TORONTO - The Toronto stock market closed positive after two days of triple digit slides thanks in large part to surging gold stocks.

But sentiment was generally weak in the wake of disappointing jobs and factory orders data from the U.S.

The S&P/TSX composite index added 11.54 points to 10,701.32 as the gold sector jumped 10 per cent.

The December bullion contract on the New York Mercantile Exchange ahead $22 to US$978.50 as a weak greenback and economic data fuelled demand. Goldcorp Inc. (TSX:G) gained $3.91 to $43.86 and Barrick Gold Corp. (TSX:ABX) advanced $3.29 to $41.93.

The Canadian dollar moved down 0.06 of a cent to 90.51 cents U.S., while the TSX Venture Exchange gained 21.65 points to 1,184.89.

The gains were tempered by the ADP Employment Change Report for August which forecast job losses hit 298,000 in the U.S. last month.

The U.S. non-farm payrolls report comes out on Friday and economists have been looking for it to show that 275,000 jobs were lost during August, following a loss of 247,000 in July.

Canadian job losses for August are expected to come in at about 22,000.

The Toronto market lost almost 300 points over the last two sessions on worries about the financial industry and prospects for a strong recovery that will justify the sharp runup in stocks for most of this year.

"I never bought into the euphoria that we've had - I just thought we got much ahead of ourselves," said Adrian Mastracci, portfolio manager at KCM Wealth Management in Vancouver.

"The earnings weren't there, there's a lot of cost-cutting, that has been perfected to a T. So, businesses certainly know what to do in cost-cutting mode, which really begs the question, when are we going to hire? I think we could have a jobless recovery."

New York markets were also weak following the ADP report and other data showing orders to U.S. factories rose less than expected in July as reduced demand for petroleum products offset a jump in orders for aircraft and other transportation goods.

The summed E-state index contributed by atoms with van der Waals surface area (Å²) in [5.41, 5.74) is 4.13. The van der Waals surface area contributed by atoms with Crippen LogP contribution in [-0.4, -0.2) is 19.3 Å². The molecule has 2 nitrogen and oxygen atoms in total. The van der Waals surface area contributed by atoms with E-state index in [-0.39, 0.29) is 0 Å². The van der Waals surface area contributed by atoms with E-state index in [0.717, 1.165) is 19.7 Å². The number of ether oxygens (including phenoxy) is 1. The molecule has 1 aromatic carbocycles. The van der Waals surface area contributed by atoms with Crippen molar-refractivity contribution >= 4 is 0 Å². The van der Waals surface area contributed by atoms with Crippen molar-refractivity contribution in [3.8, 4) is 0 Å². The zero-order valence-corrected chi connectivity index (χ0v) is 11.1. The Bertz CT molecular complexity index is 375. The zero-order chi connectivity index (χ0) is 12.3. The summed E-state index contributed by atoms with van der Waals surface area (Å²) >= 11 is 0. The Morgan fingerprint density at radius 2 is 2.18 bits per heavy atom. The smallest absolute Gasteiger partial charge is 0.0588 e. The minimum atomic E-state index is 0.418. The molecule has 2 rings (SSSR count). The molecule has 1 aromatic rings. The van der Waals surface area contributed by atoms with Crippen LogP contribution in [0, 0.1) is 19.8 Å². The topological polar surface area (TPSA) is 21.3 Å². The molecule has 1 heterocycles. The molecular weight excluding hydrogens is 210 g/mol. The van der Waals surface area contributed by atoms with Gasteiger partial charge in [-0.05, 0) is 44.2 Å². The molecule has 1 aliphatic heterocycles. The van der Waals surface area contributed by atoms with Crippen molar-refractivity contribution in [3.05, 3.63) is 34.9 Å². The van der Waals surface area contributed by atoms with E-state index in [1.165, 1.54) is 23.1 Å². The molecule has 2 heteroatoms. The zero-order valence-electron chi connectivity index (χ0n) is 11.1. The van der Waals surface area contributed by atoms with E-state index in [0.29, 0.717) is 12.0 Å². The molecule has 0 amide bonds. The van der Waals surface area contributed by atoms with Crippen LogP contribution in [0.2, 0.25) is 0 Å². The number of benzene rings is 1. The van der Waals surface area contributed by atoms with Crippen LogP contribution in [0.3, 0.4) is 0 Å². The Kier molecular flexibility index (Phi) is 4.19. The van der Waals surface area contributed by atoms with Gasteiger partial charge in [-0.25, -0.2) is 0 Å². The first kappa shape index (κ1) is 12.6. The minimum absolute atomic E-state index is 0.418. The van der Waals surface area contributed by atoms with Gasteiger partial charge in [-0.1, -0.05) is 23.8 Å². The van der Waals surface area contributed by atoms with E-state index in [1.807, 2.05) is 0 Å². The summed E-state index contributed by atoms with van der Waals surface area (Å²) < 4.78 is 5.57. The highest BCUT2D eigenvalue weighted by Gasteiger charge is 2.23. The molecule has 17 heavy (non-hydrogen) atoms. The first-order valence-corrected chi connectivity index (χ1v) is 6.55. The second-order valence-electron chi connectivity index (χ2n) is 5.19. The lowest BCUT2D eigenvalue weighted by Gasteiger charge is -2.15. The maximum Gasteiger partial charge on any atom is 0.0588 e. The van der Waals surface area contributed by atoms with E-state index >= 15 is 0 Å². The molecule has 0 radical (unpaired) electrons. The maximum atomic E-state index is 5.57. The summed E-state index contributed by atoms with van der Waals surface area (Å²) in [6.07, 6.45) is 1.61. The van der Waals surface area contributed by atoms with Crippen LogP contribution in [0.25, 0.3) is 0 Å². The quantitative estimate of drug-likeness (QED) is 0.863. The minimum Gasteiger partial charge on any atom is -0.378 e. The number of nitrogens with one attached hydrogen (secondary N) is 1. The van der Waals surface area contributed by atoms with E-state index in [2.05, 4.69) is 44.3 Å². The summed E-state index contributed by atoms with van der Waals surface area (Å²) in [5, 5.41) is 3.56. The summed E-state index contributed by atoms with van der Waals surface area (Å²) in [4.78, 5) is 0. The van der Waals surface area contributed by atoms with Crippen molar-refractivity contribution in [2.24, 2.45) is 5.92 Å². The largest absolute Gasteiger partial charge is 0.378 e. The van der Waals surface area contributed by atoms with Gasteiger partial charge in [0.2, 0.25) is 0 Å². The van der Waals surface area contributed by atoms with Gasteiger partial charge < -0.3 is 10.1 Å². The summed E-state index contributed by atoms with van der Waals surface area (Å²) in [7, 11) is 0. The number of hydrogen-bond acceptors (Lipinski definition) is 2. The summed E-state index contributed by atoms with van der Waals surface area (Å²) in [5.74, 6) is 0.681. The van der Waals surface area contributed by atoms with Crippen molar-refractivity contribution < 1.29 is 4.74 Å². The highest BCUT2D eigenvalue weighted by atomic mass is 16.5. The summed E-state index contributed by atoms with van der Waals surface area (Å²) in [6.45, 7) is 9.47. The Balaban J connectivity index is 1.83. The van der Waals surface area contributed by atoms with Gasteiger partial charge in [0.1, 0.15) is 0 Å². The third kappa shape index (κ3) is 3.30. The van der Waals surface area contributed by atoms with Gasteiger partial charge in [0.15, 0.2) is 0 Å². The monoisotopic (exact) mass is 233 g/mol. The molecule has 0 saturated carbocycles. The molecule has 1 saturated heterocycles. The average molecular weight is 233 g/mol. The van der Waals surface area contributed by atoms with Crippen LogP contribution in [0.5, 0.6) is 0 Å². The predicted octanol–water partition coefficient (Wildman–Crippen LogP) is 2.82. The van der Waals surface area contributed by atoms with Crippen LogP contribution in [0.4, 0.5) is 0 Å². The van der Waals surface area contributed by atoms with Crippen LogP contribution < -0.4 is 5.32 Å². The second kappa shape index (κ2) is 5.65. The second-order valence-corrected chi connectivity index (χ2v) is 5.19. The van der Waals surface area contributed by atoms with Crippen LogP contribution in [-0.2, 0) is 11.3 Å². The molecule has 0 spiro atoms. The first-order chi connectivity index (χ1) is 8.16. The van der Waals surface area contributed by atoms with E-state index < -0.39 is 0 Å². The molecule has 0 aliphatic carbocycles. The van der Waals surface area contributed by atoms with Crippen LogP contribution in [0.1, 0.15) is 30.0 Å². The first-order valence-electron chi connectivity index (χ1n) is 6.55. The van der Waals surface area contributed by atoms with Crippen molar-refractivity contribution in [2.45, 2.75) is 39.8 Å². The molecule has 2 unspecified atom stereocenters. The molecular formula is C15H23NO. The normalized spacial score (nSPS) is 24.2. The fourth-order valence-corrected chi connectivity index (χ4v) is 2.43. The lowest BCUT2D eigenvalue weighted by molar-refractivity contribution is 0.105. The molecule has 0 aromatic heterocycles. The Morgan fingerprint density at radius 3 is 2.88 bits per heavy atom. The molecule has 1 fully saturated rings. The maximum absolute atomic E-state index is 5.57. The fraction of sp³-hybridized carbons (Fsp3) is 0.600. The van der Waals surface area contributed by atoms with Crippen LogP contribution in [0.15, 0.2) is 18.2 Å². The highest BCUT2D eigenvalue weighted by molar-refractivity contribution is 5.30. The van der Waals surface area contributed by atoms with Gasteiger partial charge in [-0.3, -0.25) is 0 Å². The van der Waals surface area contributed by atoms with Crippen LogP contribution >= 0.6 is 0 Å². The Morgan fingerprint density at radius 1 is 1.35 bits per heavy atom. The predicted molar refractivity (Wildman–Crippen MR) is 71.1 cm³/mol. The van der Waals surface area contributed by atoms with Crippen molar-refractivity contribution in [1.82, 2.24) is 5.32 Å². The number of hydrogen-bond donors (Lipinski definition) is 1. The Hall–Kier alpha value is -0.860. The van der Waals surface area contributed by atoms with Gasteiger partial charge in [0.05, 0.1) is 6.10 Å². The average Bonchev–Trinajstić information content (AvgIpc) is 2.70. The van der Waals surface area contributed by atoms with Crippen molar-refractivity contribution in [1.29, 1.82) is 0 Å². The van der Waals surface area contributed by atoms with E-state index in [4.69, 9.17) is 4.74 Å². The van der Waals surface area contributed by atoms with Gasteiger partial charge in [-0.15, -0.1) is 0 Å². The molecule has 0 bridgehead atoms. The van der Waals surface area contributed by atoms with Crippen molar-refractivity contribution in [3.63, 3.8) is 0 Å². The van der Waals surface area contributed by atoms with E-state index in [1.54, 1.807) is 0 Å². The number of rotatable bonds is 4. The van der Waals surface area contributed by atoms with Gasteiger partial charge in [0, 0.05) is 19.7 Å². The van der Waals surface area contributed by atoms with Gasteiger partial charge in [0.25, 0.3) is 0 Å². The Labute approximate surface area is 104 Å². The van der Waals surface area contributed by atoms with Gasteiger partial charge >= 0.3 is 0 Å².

The U.S. Commerce Department said that factory orders rose 1.3 per cent in July, well below analysts' expectations of a 2.2 per cent increase.

The Dow Jones industrials edged 29.93 points lower to 9,280.67.

The Nasdaq composite index was down 1.82 points to 1,967.07 while the S&P 500 index lost 3.29 points to 994.75.

Indexes were little changed in the wake of the release of the minutes of the last Federal Reserve meeting, held Aug. 11-12.

Fed officials expected the pace of the recovery to "pick up" in 2010, but there was a range of views - and considerable uncertainty - about the likely strength of the upturn because of concerns about how consumers will behave.

The TSX financial sector continued to lose ground with talk about growing bank losses, as well as an analyst downgrade of American International Group, led traders to dump financial shares. CIBC (TSX:CM) was down $1.07 to $60.22 and TD Bank (TSX:TD) gave back $1.74 to $64.30.

The energy sector was off 1.13 per cent as oil prices stabilized after sinking almost US$5 a barrel over the last two days on demand concerns.

The October crude contract on the New York Mercantile Exchange was unchanged at $68.05 as government data showed U.S. crude inventories fell 400,000 barrels last week, much less than the 1.9 million barrel decline that had been forecast. EnCana Corp. (TSX:ECA) shed 60 cents to $55.05 and Husky Energy (TSX:HSE) declined 57 cents to $28.55.

Superior Plus Corp. (TSX:SPB) says it is scooping up U.S.-based Sunoco Inc.'s retail heating oil and propane distribution business for US$82.5 million in cash plus working capital, an effort to boost its presence stateside. Shares in Superior Plus, which is Canada's largest propane dealer and a supplier of insulation and construction products, declined 47 cents to $11.37.

The base metals sector was supportive, ahead 1.5 per cent as December copper moved up three quarters of a cent to US$2.826 a pound. Sherritt International (TSX:S) improved 16 cents to $7.10.

Two major Canadian companies were in focus on the TSX.

Bombardier Inc. (TSX:BBD.B) supported the TSX even as it reported that profit fell to US$202 million or 11 cents a share in its latest quarter, down from 14 cents a share or $259 million a year ago. Earnings beat estimates by two cents a share. Revenue was flat at $4.9 billion against estimates of about $4.57 billion and its shares were 27 cents or 7.05 per cent higher to $4.10.

Canadian life sciences company MDS Inc. (TSX:MDS) said it's going to sell off most of its major divisions and focus on its troubled Nordion medical isotope business.

American diversified toolmaker Danaher Corp. will pay $1.1 billion for MDS Inc.'s instrument business in a move to add mass spectrometers to its offerings, while cutting an additional 3,300 jobs and closing 30 facilities. MDS shares surged $1.94 or 30.22 per cent to $8.36.